Learning new areas?

Discussion in 'Beyond the Basics' started by zedin, Jul 5, 2005.

  1. zedin

    zedin TPF Supporters Supporting Member

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    Not sure if this goes here or the photograhic discussion forum so feel free to move it if needed.

    My question is how have other folks moved into new areas of photography? For the most part all I tend to shoot is nature shots. I do a lot of closeup shots as well as a variety of other types but really all they ever are are nature shots.

    My problem is I want to learn how to shoot other types of pictures. I want to know how to do candid shots of folks as well as urban/industrial shots but don't even have a clue where to start. With nature shots I can generally look at a scene and have a composition in mind but I find I am completely lost and clueless when it comes to putting people or man-made objects into a picture. I can't reall say how I got familar with nature shots and composing them since its been so long ago (or it could be I have always loved nature) and I just seem to have trouble seeing pictures when there are people or items around. I can look at shots that have been done of people or urban settings and form a good opinion on them but I don't have the slightest clue where to start and shoot some for myself. Being a grad student with limited funds and still shooting film I can't just go fire off a couple hundred shots and sift though them to try and 'find' the process via trial and error.

    So basically it boils down to are there any suggestions for transitioning to a new 'type' of picture and how to develop an eye for what can be a good composition?
     
  2. Meysha

    Meysha still being picky Vicky

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    Practise.

    I'm in the same boat a little here. I hardly ever take 'people' shots. I always take architecture or really minimalist photos (I dunno if that's the right words to describe them). And a bit of nature landscapey stuff. However, unlike you, I do have a little bit of a luxury being a digital girl so I can snap off as many as I want until I find what I like.

    If you can't take lots of pictures yourself to find what you like... I'd only suggest looking at a lot of pictures you like and figuring out why you like them. Then try to find things like that in your everyday life. That's what I do. But I still find it very very hard to make something ordinary look interesting.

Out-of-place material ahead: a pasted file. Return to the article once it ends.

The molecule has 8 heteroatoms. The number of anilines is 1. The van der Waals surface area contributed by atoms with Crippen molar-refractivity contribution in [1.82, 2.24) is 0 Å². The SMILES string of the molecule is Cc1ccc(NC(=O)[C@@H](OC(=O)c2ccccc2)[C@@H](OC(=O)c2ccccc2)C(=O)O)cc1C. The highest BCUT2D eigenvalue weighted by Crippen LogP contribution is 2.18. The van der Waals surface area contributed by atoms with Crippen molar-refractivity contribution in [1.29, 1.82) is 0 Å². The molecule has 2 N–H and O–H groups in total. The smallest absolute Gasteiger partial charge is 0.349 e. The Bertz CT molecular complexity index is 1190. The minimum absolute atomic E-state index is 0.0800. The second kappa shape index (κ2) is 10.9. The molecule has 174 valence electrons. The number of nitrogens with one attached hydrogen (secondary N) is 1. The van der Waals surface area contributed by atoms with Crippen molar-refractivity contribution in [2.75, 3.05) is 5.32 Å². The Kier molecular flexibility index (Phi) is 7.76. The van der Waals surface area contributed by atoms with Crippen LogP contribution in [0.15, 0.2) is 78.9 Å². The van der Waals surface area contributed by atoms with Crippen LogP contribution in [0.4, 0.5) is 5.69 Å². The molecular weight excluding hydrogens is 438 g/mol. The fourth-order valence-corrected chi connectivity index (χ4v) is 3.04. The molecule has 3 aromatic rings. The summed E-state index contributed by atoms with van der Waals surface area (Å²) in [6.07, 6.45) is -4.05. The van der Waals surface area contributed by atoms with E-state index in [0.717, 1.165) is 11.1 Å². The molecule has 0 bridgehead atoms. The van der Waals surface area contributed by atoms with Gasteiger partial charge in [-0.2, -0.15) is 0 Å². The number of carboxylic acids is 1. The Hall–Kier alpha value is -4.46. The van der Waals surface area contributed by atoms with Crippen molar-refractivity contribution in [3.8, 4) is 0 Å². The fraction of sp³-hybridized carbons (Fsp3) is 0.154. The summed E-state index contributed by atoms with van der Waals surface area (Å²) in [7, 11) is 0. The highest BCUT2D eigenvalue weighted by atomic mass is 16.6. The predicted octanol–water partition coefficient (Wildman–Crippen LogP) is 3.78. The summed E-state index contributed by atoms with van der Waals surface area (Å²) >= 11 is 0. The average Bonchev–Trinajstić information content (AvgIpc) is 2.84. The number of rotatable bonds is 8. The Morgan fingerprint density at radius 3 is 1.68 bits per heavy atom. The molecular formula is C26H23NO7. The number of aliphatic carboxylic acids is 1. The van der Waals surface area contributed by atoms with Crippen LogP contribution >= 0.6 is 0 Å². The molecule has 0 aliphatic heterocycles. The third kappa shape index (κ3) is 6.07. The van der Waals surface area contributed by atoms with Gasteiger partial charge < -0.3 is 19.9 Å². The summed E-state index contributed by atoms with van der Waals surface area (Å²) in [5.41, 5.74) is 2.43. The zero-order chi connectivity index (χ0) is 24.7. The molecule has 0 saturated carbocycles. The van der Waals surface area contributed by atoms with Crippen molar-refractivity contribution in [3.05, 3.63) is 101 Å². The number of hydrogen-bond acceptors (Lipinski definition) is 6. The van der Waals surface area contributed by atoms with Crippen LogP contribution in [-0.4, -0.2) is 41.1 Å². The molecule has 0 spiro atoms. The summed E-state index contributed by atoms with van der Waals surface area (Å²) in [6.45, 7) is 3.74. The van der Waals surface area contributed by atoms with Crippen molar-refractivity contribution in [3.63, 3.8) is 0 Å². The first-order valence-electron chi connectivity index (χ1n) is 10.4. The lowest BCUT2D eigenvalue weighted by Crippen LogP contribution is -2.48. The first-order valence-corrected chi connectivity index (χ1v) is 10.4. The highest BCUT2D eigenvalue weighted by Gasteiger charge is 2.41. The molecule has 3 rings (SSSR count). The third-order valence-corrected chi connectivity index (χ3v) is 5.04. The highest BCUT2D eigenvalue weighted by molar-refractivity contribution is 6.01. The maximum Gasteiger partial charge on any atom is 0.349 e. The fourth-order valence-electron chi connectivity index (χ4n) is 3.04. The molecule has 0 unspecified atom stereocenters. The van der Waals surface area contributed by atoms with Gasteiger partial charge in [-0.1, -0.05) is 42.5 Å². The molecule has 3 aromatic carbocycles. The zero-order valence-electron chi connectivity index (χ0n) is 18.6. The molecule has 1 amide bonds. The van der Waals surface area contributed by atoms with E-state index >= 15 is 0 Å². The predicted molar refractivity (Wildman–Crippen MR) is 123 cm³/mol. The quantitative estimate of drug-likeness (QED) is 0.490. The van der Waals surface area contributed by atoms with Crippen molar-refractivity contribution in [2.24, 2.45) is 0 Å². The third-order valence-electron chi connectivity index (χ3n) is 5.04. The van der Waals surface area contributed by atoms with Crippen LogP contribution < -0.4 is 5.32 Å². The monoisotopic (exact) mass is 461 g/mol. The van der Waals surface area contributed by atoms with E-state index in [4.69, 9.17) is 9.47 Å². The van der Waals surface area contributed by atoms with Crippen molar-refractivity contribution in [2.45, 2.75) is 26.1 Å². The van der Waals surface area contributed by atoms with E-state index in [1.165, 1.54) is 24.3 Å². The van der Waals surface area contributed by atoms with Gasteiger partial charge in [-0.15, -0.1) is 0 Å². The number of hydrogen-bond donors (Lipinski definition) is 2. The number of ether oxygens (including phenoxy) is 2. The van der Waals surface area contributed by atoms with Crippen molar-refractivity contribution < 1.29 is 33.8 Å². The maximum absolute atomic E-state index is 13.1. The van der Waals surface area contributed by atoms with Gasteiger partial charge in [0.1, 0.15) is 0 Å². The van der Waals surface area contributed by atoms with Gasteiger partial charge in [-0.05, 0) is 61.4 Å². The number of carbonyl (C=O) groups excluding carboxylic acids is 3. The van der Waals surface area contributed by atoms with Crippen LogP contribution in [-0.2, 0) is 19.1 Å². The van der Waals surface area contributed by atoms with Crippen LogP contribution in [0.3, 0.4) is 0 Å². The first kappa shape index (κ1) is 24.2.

Just as an aside ... I find that people shots are a lot more difficult than other types of photos. Mainly because, imo, you have to take all the aspects of the person in to account aswell... and they're always moving, changing expression etc. Whereas a landscape just stands still. Not saying that landscapes are easy - but I find them easier coz there's only one variable - me.
     
  3. hobbes28

    hobbes28 Incredible Supporting Member

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    I read a quote from a National Geographic photographer one day that has stuck with me better than anything else I've ever heard. She said to always take pictures of something you enjoy yourself. If you don't enjoy what you shoot, it will show in the photographs. That being said, I've been wanting to start taking urban candid shots myself but haven't gone out and tried really. I think that is the only thing stopping me as well as most people. The only way to learn is to just go out and start taking pictures, like Meysha said. Go through them and critique them harsher than you have ever critiqued any other photo. Post them here and get opinions on methods you're trying. The people here are really good at helping you to find new methods of photography because there's usually at least one in the bunch who takes the same style you're wanting to switch to.